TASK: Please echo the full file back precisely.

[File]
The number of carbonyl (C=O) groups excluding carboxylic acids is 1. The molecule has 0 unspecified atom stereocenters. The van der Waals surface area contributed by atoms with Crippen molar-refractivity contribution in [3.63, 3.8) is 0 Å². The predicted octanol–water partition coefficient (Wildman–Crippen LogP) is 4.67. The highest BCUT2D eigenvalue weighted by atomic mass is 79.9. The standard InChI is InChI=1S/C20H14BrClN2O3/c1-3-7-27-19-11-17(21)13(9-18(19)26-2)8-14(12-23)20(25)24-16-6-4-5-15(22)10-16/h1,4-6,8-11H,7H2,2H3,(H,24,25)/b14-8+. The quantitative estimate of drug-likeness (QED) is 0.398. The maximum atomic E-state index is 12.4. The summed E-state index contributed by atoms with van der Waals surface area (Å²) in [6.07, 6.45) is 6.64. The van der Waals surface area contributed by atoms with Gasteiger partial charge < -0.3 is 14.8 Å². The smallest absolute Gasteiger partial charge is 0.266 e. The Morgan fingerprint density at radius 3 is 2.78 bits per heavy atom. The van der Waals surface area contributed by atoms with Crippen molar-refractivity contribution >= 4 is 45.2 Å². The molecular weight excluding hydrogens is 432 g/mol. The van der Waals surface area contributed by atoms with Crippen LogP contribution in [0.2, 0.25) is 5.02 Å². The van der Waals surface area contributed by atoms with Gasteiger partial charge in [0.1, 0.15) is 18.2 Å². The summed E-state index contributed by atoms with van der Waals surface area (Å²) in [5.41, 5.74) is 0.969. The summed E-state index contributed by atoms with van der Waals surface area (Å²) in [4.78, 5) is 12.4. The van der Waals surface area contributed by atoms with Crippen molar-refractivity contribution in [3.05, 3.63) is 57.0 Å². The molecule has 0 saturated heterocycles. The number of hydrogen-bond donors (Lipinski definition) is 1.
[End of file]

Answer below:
The number of carbonyl (C=O) groups excluding carboxylic acids is 1. The molecule has 0 unspecified atom stereocenters. The van der Waals surface area contributed by atoms with Crippen molar-refractivity contribution in [3.63, 3.8) is 0 Å². The predicted octanol–water partition coefficient (Wildman–Crippen LogP) is 4.67. The highest BCUT2D eigenvalue weighted by atomic mass is 79.9. The standard InChI is InChI=1S/C20H14BrClN2O3/c1-3-7-27-19-11-17(21)13(9-18(19)26-2)8-14(12-23)20(25)24-16-6-4-5-15(22)10-16/h1,4-6,8-11H,7H2,2H3,(H,24,25)/b14-8+. The quantitative estimate of drug-likeness (QED) is 0.398. The maximum atomic E-state index is 12.4. The summed E-state index contributed by atoms with van der Waals surface area (Å²) in [6.07, 6.45) is 6.64. The van der Waals surface area contributed by atoms with Gasteiger partial charge < -0.3 is 14.8 Å². The smallest absolute Gasteiger partial charge is 0.266 e. The Morgan fingerprint density at radius 3 is 2.78 bits per heavy atom. The van der Waals surface area contributed by atoms with Crippen molar-refractivity contribution >= 4 is 45.2 Å². The molecular weight excluding hydrogens is 432 g/mol. The van der Waals surface area contributed by atoms with Crippen LogP contribution in [0.2, 0.25) is 5.02 Å². The van der Waals surface area contributed by atoms with Gasteiger partial charge in [0.1, 0.15) is 18.2 Å². The summed E-state index contributed by atoms with van der Waals surface area (Å²) in [5.41, 5.74) is 0.969. The summed E-state index contributed by atoms with van der Waals surface area (Å²) in [4.78, 5) is 12.4. The van der Waals surface area contributed by atoms with Crippen molar-refractivity contribution in [3.05, 3.63) is 57.0 Å². The molecule has 0 saturated heterocycles. The number of hydrogen-bond donors (Lipinski definition) is 1.